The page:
In a completely open class inheritance based system, every method is essentially a template method (http://www.oodesign.com/template-method-pattern.html ).  This creates potential hazards but it also creates many opportunities for unanticipated reuse and extensibility.  In the Smalltalk experience, the positive value of the latter typically far exceeded the negative value of the former.

> 
> Often, especially if you buy Anders' arguments, you want what Peter Michaux has called a sideways call from the superclass bar, to lexical foo(). You can do that and prevent overrides from subclasses. This is not always the right thing, but it seems like the right default.

Exactly.  The way to avoid the "fragile superclass" problem is for methods that feel the need to protect themselves to only use lexically bound calls for procedural decomposition rather than method calls.  Every time a method makes a this call it is explicitly delegating to a potentially unknown implementation. If that is a concern, don't do it.


> 
> I asked Jeremy Ashkenaz about CoffeeScript's super()-only restriction, modeled on Ruby. He wrote back:
> 
> "The rationale [is] that if you're overriding an implementation of a method, you're responsible for preserving the proper API at that point. By reaching behind the back of an overridden function, and calling its parent implementation without going through it, you're saying that the override was done wrong, or doesn't preserve the API you need.
> 
> This is basically the difference between Java super and Ruby super.
> 
> I'd be very curious to see an example of an inheritance pattern that relies on being able to call super() against "other" methods."

The classic example is when you have groups of methods that need to be over-ridden in a consistent manner. 

For example, hash based data structures typically impose a constraint upon equality and hash methods such that items that compare equal much exhibit the same hash values.  Hence you might see a method such as:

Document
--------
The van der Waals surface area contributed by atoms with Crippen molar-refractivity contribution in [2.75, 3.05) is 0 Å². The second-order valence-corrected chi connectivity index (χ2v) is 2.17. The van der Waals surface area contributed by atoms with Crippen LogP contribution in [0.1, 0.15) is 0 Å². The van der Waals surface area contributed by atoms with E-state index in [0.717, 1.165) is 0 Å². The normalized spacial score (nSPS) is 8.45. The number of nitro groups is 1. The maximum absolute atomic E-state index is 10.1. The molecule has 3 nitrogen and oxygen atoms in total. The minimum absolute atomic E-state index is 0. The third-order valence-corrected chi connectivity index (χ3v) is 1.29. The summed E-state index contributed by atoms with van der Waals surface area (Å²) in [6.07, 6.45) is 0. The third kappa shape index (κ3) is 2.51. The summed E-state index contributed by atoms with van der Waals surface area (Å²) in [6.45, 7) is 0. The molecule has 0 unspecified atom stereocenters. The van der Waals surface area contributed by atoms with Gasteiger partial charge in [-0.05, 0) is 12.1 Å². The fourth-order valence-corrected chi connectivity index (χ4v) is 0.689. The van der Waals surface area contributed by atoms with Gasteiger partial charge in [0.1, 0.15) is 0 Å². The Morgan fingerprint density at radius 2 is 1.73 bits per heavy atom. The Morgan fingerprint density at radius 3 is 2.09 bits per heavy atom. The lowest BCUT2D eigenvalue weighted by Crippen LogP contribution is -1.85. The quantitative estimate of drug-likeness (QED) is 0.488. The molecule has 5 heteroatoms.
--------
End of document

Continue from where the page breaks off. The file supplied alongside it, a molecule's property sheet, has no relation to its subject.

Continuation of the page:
Object.defineMethod(obj, "equal", functionl(another) {
      // in this abstraction hashCode is fast but equal is slow, so use hash/equal invariant to optimize equal
      if (super.hashCode != another.hashCode) return false;
      return super.equal(another);
});

> ...
> It seems to me that we missed something in jumping on the Java (or was it C#? But C# has non-virtual, or Java final, methods by default, unlike Java) bandwagon with the super.foo or super.bar() from foo design.

It's not clear to me what you think we missed. The super call to the same name is by far the most common case.  Probably >95%.  However, the super call to a different name does have utility.  In addition, because of the weak association between a method (property) name and actual function bodies the name following super arguably provides useful redundancy concerning the actual intent of the function.  Consider something like the following:


let f = function() {super.foo()+1};  //clear intent
let g= function() {super()+1};   //as a reader, how to I interpret the original authors intent?

let o = sup <| {};
Object.defineMethod(o,"foo",f);
Object.defineMethod(p,"bar", g);


Allen